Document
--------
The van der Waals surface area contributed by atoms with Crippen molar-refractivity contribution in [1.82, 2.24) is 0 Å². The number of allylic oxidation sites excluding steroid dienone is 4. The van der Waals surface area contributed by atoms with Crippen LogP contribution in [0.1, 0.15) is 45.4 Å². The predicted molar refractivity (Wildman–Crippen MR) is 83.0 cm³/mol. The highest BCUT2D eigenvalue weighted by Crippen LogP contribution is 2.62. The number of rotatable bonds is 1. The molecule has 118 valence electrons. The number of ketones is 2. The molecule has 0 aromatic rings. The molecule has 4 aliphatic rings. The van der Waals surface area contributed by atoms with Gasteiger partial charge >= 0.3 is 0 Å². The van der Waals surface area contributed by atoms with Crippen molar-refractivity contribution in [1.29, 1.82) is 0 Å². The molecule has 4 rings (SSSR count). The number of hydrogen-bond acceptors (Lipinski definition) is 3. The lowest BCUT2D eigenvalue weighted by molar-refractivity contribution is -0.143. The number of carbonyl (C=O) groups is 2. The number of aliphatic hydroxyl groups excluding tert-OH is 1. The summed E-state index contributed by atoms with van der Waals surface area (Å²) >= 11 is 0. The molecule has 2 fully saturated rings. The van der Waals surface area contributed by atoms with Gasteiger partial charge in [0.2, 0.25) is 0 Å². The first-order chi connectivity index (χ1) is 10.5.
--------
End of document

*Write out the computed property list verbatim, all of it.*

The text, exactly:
The van der Waals surface area contributed by atoms with Crippen molar-refractivity contribution in [1.82, 2.24) is 0 Å². The number of allylic oxidation sites excluding steroid dienone is 4. The van der Waals surface area contributed by atoms with Crippen LogP contribution in [0.1, 0.15) is 45.4 Å². The predicted molar refractivity (Wildman–Crippen MR) is 83.0 cm³/mol. The highest BCUT2D eigenvalue weighted by Crippen LogP contribution is 2.62. The number of rotatable bonds is 1. The molecule has 118 valence electrons. The number of ketones is 2. The molecule has 0 aromatic rings. The molecule has 4 aliphatic rings. The van der Waals surface area contributed by atoms with Gasteiger partial charge >= 0.3 is 0 Å². The van der Waals surface area contributed by atoms with Crippen molar-refractivity contribution in [1.29, 1.82) is 0 Å². The molecule has 4 rings (SSSR count). The number of hydrogen-bond acceptors (Lipinski definition) is 3. The lowest BCUT2D eigenvalue weighted by molar-refractivity contribution is -0.143. The number of carbonyl (C=O) groups is 2. The number of aliphatic hydroxyl groups excluding tert-OH is 1. The summed E-state index contributed by atoms with van der Waals surface area (Å²) >= 11 is 0. The molecule has 2 fully saturated rings. The van der Waals surface area contributed by atoms with Gasteiger partial charge in [0.2, 0.25) is 0 Å². The first-order chi connectivity index (χ1) is 10.5.